The Chautauqua School of Art, a centerpiece of the renowned Chautauqua Institution’s Chautauqua Visual Arts program (CVA), is an incubator of inclusive and expansive programming in the visual arts. The School of Art Residency Program is composed of workshops, 24-hour private studio access, and one-on-one time with faculty members and visiting artists. The curriculum intentionally breaks from the traditional methods of art education that silo disciplines from each other, and instead embraces a full range of studio and pragmatic studies. This intergenerational program allows participants time to develop their work and investigate professional development, contemporary pedagogy, writing in the 21st century, and the relevance of art history today.
The 2021 School of Art Residency Program is multigenerational, inclusive, and centered on working with thought leaders in small and intimate group settings. Participants in our program will work closely with our lead faculty and have the opportunity to interact with visiting artists through our vibrant lecture series, group symposiums, and workshops. Each resident will also have their work featured in a group exhibition at our CVA Galleries. All participants will become part of a larger online CVA community, being provided with continued support and resources through our expansive alumni program.
CVA offers the opportunity for the kind of sustained and focused time for research, experimentation, engagement, interaction with different fields in the arts, and performance that is not available in academic settings. Our program is open to all over the age of 21, without any media or educational restrictions. If you are creative, curious, hard-working, and generous, we are interested in having you.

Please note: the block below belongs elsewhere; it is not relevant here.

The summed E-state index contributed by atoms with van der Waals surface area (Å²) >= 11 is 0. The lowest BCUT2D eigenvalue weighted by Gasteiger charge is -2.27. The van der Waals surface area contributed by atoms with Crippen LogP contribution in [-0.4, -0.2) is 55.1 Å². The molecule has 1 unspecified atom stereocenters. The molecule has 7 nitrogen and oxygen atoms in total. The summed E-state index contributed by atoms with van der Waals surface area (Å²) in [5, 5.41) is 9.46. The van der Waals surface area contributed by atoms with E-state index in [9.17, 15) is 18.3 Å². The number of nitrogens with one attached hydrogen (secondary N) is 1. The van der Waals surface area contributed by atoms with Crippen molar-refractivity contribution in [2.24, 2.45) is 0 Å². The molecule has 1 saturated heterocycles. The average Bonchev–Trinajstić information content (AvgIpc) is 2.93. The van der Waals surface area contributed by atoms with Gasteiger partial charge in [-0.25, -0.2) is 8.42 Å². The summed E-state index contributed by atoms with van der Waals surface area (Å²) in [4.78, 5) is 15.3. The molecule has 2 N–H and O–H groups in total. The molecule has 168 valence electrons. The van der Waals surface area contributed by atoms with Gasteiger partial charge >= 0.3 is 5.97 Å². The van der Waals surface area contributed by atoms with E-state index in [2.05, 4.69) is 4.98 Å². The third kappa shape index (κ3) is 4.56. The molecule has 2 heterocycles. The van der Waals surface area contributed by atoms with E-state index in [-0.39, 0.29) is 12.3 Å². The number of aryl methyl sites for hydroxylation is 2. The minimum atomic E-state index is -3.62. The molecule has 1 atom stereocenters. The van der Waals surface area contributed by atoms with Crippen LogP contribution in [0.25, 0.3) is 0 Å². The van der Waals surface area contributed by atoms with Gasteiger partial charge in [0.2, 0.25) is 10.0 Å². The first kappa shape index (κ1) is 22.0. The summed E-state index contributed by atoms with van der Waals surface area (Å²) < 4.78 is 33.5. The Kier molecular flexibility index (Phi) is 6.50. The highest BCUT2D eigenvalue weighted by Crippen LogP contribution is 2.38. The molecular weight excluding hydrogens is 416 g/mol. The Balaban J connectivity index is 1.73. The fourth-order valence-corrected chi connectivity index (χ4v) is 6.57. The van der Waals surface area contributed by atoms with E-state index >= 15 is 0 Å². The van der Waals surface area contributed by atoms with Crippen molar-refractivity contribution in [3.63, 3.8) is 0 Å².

The deadline to apply for the 2021 School of Art Residency is March 2. Lead faculty will review all applications, those who aren’t accepted will receive feedback and more. Visit art.chq.org for more information and apply today!
The settlement comes after Tate prevented an artist who exposed sexual harassment by one of its largest donors from co-curating an exhibition.
Let’s be honest: On a best bathrooms list, no one wants to be number two.
The Newark Museum of Art Presents Jazz Greats: Classic Photographs from the Bank of America Collection
Photographers Antony Armstrong Jones, Milt Hinton, Chuck Stewart, Barbara Morgan, and more capture a breadth of legendary and local musicians and performance artists. On view through August 21.
Advocacy groups are pushing for a 5% royalty in resales, which would pertain even after the artist dies, in which case the funds would go to their estate.
This week, the Getty Museum is returning ancient terracottas to Italy, parsing an antisemitic mural at Documenta, an ancient gold find in Denmark, a new puritanism, slavery in early Christianity, and much more.
Art and photographs, publications from the 19th and 20th centuries, manuscripts, posters and more are set to cross the auction block on August 18.
The absence of an explicit framing of American art, in all of its diversity, as a visual culture of empire distorts and hampers our ability to understand — and reimagine — our social world.
The gap between the material body and the psychological one, which we all too often take for granted, is one of the underlying themes of Hiro’s exhibition.
David Rios Ferreira and Denae Shanidiin join forces to bring awareness to the plight of Indigenous women and girls, and LGBTQ+ individuals.
Metrograph’s series The Process features films that were either directed by Robert M. Young or made with the help of Irving Young’s postproduction facility.
Memes depicting a sinister, all-powerful Joe Biden alter ego are sweeping the internet, and the Democratic establishment is loving it.